The most important peer by far for Silas Marner in this novel is Dolly Winthrop, who distinguishes herself by standing by Silas when Eppie arrives into his life and giving him practical help, advice and encouragement. This is something that Silas sorely needs, as a man who has no experience of living with or bringing up children, and at a time when people were debating whether he was even suitable to bring up a child or not, Dolly's friendship and encouragement is a valuable support. Note what she says in Chapter 14 to Silas:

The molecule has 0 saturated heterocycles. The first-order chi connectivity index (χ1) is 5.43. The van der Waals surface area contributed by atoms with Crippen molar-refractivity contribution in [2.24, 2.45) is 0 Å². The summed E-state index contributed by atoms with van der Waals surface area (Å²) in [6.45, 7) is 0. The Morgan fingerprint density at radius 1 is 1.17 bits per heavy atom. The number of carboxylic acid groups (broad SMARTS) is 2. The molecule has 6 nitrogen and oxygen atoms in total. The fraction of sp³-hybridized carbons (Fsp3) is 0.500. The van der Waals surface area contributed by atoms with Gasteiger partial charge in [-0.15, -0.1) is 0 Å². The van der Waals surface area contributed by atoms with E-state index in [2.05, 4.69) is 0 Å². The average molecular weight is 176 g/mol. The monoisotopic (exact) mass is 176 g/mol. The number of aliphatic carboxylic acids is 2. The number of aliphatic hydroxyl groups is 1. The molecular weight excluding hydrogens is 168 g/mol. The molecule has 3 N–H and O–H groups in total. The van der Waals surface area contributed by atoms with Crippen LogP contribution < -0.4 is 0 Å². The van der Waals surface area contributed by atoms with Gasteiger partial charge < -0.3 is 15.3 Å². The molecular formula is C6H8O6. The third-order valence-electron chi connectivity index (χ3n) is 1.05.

You'll happen be a bit moithered with it while it's so little; but I'll come, and welcome, and see to it for you. I've a bit o' time to spare most days, for when one gets up betimes i' the morning, the clock seems to stan' still tow'rt ten, afore it's time to go about the victual. So, as I say, I'll come and see to the child for you, and welcome.
Dolly freely offers her support and help in this quote. Dolly comes to be a firm friend to Silas in Ravenloe, and is somebody that both Silas and Eppie come to depend on. In many ways, she acts almost like a sister to Silas in the way she advises him about how to bring up Eppie and helps him practically with gifts of clothes.